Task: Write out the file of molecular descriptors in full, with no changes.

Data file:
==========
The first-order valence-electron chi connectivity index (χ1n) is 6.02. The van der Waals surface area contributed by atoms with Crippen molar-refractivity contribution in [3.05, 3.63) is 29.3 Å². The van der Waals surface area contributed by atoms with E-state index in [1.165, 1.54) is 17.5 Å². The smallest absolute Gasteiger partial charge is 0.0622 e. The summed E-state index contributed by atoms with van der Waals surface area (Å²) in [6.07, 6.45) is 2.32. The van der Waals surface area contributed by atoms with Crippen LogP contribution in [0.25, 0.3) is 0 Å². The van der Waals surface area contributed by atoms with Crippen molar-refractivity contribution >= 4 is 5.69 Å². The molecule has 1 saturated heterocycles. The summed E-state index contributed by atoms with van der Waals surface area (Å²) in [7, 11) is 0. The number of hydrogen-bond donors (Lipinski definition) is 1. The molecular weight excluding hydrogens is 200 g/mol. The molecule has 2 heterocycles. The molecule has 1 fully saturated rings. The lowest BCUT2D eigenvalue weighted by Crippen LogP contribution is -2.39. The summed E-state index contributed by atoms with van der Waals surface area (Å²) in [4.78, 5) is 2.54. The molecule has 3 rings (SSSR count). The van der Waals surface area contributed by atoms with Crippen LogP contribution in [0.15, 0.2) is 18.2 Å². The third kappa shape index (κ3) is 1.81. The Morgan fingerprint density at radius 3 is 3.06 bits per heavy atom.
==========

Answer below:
The first-order valence-electron chi connectivity index (χ1n) is 6.02. The van der Waals surface area contributed by atoms with Crippen molar-refractivity contribution in [3.05, 3.63) is 29.3 Å². The van der Waals surface area contributed by atoms with E-state index in [1.165, 1.54) is 17.5 Å². The smallest absolute Gasteiger partial charge is 0.0622 e. The summed E-state index contributed by atoms with van der Waals surface area (Å²) in [6.07, 6.45) is 2.32. The van der Waals surface area contributed by atoms with Crippen LogP contribution in [0.25, 0.3) is 0 Å². The van der Waals surface area contributed by atoms with Crippen molar-refractivity contribution >= 4 is 5.69 Å². The molecule has 1 saturated heterocycles. The summed E-state index contributed by atoms with van der Waals surface area (Å²) in [7, 11) is 0. The number of hydrogen-bond donors (Lipinski definition) is 1. The molecular weight excluding hydrogens is 200 g/mol. The molecule has 2 heterocycles. The molecule has 1 fully saturated rings. The lowest BCUT2D eigenvalue weighted by Crippen LogP contribution is -2.39. The summed E-state index contributed by atoms with van der Waals surface area (Å²) in [4.78, 5) is 2.54. The molecule has 3 rings (SSSR count). The van der Waals surface area contributed by atoms with Crippen LogP contribution in [0.15, 0.2) is 18.2 Å². The third kappa shape index (κ3) is 1.81. The Morgan fingerprint density at radius 3 is 3.06 bits per heavy atom.